Lethal Remedy – How the promotion of some traditional Chinese medicine in Africa poses a major threat to endangered wildlife
Traditional medicine is integral to many cultures and plays an essential role in healthcare in Africa.
The Chinese Government has been ramping up its expansion of traditional Chinese medicine (TCM) in Africa as a key part of its controversial Belt and Road Initiative (BRI). Major TCM companies and countless clinics have already been established across Africa, with further plans to construct full supply chains from sourcing to sales.
A wider range of TCM products has never been more easily accessible in Africa, with pharmaceutical companies setting their sights on an emerging African market and consumer base, as well as seeing the continent as a potential source of TCM ingredients.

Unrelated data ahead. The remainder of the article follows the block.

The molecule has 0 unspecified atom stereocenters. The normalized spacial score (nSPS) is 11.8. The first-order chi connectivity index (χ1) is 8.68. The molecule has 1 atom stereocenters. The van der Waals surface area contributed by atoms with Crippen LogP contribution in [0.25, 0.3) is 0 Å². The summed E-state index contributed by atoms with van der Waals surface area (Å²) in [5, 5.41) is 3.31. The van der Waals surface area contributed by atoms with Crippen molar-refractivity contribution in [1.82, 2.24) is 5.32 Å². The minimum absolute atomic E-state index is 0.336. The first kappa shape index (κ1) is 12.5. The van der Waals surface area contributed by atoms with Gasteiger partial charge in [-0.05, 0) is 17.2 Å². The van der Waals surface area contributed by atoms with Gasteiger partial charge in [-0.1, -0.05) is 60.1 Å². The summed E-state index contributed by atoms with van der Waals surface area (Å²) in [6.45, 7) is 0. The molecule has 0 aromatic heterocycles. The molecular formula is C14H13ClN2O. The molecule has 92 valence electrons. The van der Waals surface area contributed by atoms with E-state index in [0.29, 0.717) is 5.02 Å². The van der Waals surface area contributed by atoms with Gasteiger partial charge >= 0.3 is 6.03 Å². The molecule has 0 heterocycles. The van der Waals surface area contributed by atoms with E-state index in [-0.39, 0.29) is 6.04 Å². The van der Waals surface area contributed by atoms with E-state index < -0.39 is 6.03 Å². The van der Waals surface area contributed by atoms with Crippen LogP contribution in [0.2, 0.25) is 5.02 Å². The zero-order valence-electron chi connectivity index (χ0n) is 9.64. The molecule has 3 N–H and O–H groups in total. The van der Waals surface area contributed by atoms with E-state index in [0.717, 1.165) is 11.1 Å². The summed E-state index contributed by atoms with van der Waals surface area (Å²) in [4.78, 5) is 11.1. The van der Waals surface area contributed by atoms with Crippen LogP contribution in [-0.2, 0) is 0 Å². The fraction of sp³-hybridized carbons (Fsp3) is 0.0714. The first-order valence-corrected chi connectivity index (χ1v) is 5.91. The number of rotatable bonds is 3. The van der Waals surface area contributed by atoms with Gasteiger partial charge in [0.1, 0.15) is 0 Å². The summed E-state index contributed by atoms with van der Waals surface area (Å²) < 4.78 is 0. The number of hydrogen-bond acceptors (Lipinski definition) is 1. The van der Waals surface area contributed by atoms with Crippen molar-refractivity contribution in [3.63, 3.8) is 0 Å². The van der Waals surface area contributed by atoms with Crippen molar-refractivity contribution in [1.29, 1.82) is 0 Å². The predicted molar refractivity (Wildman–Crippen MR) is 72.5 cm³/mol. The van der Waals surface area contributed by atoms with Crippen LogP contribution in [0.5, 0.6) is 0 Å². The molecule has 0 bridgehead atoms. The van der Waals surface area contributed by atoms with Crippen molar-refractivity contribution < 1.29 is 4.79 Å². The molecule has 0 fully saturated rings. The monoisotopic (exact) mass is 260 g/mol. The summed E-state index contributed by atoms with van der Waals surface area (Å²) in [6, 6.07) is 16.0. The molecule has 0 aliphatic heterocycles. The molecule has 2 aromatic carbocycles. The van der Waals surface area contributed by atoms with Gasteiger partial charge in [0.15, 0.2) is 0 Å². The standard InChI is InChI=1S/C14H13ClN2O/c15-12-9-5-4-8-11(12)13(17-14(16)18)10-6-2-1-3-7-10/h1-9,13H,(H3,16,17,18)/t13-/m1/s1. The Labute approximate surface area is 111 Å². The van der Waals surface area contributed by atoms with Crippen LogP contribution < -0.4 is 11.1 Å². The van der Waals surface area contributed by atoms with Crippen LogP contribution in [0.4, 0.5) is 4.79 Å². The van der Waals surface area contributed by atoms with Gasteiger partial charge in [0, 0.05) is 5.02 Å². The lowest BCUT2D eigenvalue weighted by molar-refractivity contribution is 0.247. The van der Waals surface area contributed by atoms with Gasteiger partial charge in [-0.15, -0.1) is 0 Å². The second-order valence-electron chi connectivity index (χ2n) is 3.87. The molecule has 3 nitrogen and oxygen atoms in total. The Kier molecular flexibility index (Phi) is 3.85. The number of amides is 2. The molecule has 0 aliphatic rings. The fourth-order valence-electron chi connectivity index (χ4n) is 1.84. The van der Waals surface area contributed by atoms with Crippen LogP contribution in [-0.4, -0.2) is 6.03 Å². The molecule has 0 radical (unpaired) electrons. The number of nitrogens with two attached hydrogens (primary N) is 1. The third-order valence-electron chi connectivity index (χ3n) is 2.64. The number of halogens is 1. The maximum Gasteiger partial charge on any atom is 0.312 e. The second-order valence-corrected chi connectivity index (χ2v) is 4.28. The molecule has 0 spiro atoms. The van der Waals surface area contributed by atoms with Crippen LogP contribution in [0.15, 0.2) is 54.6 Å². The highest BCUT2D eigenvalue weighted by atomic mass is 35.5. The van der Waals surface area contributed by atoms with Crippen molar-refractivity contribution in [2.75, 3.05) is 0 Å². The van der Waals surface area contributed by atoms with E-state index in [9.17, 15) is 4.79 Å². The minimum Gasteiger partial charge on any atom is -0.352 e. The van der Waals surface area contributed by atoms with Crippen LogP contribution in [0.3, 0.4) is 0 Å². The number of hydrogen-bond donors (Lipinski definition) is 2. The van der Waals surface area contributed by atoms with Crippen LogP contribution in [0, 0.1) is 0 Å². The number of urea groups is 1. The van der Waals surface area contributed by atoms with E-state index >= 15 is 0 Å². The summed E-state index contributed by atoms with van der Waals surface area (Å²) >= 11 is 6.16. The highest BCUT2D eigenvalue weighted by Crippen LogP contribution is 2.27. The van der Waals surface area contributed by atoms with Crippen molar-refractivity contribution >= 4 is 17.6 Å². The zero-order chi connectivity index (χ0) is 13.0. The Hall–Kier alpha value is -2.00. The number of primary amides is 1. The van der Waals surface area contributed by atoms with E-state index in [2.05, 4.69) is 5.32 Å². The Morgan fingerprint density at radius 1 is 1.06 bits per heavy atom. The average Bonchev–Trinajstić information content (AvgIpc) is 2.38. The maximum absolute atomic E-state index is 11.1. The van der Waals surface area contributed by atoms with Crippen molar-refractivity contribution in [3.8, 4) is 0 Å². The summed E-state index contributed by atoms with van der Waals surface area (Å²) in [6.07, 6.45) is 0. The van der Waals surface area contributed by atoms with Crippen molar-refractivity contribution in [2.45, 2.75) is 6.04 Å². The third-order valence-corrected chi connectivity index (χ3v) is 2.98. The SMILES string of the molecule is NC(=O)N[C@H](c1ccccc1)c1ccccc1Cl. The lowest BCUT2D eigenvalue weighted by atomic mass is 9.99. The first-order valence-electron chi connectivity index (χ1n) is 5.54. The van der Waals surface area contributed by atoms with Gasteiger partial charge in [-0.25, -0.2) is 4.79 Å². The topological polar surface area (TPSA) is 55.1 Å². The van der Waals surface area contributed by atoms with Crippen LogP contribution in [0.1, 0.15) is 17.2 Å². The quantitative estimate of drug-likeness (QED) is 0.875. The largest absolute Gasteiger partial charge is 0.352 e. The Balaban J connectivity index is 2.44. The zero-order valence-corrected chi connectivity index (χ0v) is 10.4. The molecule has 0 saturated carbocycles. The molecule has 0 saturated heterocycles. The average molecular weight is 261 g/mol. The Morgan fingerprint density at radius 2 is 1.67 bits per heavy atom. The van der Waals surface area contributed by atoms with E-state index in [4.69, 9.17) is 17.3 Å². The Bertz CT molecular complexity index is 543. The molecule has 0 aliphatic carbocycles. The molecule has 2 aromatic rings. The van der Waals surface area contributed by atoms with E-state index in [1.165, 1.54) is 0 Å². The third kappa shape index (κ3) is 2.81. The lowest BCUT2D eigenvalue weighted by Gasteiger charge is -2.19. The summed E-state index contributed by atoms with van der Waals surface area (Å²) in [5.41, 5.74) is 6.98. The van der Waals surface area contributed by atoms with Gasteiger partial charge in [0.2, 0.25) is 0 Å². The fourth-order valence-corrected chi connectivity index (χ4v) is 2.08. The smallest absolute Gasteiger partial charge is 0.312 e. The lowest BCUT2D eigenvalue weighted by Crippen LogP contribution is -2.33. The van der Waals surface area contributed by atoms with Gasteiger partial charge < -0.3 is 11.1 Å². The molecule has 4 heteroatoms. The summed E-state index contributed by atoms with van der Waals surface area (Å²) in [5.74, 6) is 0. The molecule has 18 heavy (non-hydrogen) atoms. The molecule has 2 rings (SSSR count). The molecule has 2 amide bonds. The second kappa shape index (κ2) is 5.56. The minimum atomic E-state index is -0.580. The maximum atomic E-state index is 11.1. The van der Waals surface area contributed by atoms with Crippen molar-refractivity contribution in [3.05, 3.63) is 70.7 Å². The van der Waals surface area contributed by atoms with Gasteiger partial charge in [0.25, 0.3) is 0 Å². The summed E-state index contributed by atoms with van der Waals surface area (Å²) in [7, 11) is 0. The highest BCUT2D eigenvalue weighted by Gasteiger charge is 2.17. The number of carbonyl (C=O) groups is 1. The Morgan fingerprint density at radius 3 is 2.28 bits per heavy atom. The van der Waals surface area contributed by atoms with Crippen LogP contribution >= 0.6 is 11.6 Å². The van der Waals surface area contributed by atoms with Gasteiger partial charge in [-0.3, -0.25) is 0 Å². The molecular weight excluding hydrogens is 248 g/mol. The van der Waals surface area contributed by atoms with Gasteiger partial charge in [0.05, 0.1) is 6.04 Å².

Unfettered growth of TCM, however, poses a serious threat to biodiversity in Africa, all in the name of short-term profit. Any utilisation of threatened species in TCM could stimulate further demand, incentivise wildlife crime and ultimately lead to overexploitation. High-level meetings such as the triennial Forum on China-Africa Cooperation (FOCAC) summit, expected to take place in late 2021, are important opportunities to address these concerns.